Whoopsie On March!
The 2013 Nissan LEAF has been available the longest in Japan, and it appears that the 75 mile EV has experienced its first sales hiccup there, leaving us to wonder if the LEAF's resurgence in the United States might also wane more to historical norms in the coming months.
First introduced to the Japanese market on November 20th, 2012, and on sale shortly thereafter, the 2013 edition of the LEAF was met with basically the same high level of enthusiasm as it was here in the US in March and April.
In the four months before the announcement (July to October of 2012), and subsequent discounting of the 2012 model in the fall, Nissan had sold 2,818 cars in Japan, good for about 700 per month.
Then, in the 2013 LEAF's first 2 full months on the market in January and February of this year, it sold about 85% better, averaging almost 1,300 (January - 1,137, February - 1,455).
However, as Nissan reported sales for March in Japan, sales have returned closer to the historical norm, with only 676 LEAFs sold.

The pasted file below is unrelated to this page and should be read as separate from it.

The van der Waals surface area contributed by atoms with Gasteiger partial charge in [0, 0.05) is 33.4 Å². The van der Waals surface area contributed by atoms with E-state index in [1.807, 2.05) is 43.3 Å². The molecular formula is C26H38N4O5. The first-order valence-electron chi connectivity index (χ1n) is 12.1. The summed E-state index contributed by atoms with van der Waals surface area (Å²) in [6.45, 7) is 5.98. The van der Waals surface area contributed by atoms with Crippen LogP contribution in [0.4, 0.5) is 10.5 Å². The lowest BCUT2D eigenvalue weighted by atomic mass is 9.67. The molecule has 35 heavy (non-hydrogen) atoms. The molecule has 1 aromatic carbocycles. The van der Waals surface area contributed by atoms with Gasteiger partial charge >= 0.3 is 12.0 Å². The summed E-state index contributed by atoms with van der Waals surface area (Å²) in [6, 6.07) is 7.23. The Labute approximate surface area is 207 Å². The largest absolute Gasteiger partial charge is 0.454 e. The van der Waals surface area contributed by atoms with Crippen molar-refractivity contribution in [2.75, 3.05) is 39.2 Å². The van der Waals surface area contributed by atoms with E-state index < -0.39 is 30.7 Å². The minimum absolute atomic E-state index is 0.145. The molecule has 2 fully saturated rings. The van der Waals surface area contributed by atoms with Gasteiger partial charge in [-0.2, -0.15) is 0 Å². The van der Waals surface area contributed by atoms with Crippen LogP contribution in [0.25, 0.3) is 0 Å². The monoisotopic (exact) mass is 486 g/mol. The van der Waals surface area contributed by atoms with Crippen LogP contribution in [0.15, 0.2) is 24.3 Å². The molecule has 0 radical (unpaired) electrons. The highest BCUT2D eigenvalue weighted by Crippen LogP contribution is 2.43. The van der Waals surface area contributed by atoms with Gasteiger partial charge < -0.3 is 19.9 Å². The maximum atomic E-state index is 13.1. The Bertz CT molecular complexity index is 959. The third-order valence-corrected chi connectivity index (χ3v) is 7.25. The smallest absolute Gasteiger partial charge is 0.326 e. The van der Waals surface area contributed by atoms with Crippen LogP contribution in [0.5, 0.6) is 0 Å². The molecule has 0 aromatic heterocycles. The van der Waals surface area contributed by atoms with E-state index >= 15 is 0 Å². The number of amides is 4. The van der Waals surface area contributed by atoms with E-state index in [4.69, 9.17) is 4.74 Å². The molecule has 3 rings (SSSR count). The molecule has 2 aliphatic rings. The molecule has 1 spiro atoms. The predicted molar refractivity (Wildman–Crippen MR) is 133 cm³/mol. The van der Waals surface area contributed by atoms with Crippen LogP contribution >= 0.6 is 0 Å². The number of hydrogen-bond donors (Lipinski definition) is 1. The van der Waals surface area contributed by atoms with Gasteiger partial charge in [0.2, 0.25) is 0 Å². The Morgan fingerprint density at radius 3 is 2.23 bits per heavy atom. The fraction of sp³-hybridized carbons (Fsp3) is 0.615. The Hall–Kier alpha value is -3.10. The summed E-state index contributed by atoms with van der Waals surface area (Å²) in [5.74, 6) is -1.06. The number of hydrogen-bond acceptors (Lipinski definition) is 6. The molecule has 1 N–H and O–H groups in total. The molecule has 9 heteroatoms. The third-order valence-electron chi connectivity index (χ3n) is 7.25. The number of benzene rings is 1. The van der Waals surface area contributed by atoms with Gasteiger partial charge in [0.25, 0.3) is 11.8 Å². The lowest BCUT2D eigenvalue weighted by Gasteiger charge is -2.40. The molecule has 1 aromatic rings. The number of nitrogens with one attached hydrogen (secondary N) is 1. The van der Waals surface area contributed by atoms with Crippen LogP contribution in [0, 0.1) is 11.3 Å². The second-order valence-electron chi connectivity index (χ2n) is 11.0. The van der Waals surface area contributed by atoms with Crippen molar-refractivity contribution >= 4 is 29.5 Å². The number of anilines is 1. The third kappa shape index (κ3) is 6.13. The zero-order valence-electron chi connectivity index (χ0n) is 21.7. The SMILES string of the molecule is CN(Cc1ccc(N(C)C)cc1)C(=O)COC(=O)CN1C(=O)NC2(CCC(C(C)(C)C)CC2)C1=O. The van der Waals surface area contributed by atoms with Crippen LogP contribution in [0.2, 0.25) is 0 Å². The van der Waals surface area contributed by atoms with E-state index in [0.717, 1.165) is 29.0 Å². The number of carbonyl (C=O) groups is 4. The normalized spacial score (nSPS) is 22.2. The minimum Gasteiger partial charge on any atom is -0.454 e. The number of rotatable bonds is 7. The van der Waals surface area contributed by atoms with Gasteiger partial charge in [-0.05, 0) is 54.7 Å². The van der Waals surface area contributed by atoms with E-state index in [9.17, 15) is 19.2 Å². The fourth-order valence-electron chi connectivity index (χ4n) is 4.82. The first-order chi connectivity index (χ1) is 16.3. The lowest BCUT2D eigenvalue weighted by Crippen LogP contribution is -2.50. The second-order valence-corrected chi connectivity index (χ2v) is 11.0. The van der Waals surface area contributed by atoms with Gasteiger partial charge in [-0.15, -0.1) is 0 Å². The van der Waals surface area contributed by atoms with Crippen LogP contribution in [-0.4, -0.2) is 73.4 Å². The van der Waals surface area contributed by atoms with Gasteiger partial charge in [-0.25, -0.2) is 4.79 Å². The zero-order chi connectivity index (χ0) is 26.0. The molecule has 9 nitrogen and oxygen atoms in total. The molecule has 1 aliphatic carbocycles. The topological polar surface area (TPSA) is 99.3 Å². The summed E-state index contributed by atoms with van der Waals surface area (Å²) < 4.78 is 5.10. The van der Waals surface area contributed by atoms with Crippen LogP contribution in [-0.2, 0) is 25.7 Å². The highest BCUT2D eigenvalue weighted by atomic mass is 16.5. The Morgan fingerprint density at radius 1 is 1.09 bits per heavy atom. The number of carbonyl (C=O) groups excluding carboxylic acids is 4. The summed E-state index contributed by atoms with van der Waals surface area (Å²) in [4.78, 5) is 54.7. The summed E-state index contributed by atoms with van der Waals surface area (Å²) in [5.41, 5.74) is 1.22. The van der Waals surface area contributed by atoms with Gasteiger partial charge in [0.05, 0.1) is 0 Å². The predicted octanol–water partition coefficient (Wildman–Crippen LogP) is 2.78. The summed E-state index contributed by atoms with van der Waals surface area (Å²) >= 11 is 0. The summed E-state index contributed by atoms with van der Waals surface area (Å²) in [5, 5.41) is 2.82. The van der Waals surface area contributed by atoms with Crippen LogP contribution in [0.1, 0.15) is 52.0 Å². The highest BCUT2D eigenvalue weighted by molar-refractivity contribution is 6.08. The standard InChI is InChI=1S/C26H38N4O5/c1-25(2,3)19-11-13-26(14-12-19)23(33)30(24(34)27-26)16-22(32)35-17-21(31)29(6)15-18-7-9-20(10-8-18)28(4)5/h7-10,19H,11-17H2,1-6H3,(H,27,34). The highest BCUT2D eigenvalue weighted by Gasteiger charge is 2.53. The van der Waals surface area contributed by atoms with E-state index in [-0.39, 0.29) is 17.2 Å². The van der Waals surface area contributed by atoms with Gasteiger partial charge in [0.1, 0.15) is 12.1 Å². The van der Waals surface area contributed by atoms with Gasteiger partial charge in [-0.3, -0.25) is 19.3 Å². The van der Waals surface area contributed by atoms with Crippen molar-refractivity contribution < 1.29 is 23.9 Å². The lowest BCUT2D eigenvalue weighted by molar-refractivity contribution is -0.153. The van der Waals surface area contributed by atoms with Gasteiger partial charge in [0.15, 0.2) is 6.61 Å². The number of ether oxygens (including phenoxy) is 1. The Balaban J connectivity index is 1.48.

Obligatiory CEO with Vehicle Image
Similarly in the US, the 2012 LEAF was selling around 600 units a month before intense discounting started in the fall of 2012.
Then, for the 2013 LEAF's first two months, sales have also greatly increased, this time by about 350%, averaging almost 2,100 units sold over that time (March - 2,236, April - 1,937).
And while we still see more demand for the LEAF in May in America, as inventory has yet to make it to eager dealers and customers nationwide, when cars have saturated the market, might we see a result like in Japan?
Could Nissan USA also regress back to selling less than 1,000 LEAFs per month? Or was the Japanese number just a single month anomoly for some other, less obvious reason? We hope it is the latter.